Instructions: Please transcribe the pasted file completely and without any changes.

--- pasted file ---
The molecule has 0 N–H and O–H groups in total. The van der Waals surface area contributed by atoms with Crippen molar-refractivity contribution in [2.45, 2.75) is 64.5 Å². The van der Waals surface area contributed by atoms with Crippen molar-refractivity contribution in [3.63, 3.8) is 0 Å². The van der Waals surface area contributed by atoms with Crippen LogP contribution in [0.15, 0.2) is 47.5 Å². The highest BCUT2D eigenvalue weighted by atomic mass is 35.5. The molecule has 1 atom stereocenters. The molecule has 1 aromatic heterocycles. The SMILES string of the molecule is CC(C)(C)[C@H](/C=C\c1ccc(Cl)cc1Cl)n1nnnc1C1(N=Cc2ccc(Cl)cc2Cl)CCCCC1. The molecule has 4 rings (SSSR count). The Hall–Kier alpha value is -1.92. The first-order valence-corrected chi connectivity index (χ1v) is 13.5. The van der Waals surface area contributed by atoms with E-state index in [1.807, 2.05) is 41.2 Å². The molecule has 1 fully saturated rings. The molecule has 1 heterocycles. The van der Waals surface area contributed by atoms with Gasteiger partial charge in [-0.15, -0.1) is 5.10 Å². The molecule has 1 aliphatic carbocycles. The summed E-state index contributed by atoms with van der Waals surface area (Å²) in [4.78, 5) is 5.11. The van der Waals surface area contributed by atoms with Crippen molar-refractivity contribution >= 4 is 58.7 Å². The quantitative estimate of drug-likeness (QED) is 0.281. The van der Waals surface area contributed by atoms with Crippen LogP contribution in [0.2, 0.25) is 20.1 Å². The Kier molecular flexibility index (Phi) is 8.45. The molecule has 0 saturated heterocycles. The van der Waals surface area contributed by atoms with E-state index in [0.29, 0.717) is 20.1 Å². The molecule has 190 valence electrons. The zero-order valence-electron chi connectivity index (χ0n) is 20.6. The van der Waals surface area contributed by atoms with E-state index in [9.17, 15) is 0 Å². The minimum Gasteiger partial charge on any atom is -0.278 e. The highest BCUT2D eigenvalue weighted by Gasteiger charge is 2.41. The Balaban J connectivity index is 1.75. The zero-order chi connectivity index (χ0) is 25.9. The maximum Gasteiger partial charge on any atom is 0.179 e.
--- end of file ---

The molecule has 0 N–H and O–H groups in total. The van der Waals surface area contributed by atoms with Crippen molar-refractivity contribution in [2.45, 2.75) is 64.5 Å². The van der Waals surface area contributed by atoms with Crippen molar-refractivity contribution in [3.63, 3.8) is 0 Å². The van der Waals surface area contributed by atoms with Crippen LogP contribution in [0.15, 0.2) is 47.5 Å². The highest BCUT2D eigenvalue weighted by atomic mass is 35.5. The molecule has 1 atom stereocenters. The molecule has 1 aromatic heterocycles. The SMILES string of the molecule is CC(C)(C)[C@H](/C=C\c1ccc(Cl)cc1Cl)n1nnnc1C1(N=Cc2ccc(Cl)cc2Cl)CCCCC1. The molecule has 4 rings (SSSR count). The Hall–Kier alpha value is -1.92. The first-order valence-corrected chi connectivity index (χ1v) is 13.5. The van der Waals surface area contributed by atoms with E-state index in [1.807, 2.05) is 41.2 Å². The molecule has 1 fully saturated rings. The molecule has 1 heterocycles. The van der Waals surface area contributed by atoms with Gasteiger partial charge in [-0.15, -0.1) is 5.10 Å². The molecule has 1 aliphatic carbocycles. The summed E-state index contributed by atoms with van der Waals surface area (Å²) in [4.78, 5) is 5.11. The van der Waals surface area contributed by atoms with Crippen molar-refractivity contribution >= 4 is 58.7 Å². The quantitative estimate of drug-likeness (QED) is 0.281. The van der Waals surface area contributed by atoms with Crippen LogP contribution in [0.2, 0.25) is 20.1 Å². The Kier molecular flexibility index (Phi) is 8.45. The molecule has 0 saturated heterocycles. The van der Waals surface area contributed by atoms with E-state index in [0.29, 0.717) is 20.1 Å². The molecule has 190 valence electrons. The zero-order valence-electron chi connectivity index (χ0n) is 20.6. The van der Waals surface area contributed by atoms with E-state index in [9.17, 15) is 0 Å². The minimum Gasteiger partial charge on any atom is -0.278 e. The highest BCUT2D eigenvalue weighted by Gasteiger charge is 2.41. The Balaban J connectivity index is 1.75. The zero-order chi connectivity index (χ0) is 25.9. The maximum Gasteiger partial charge on any atom is 0.179 e.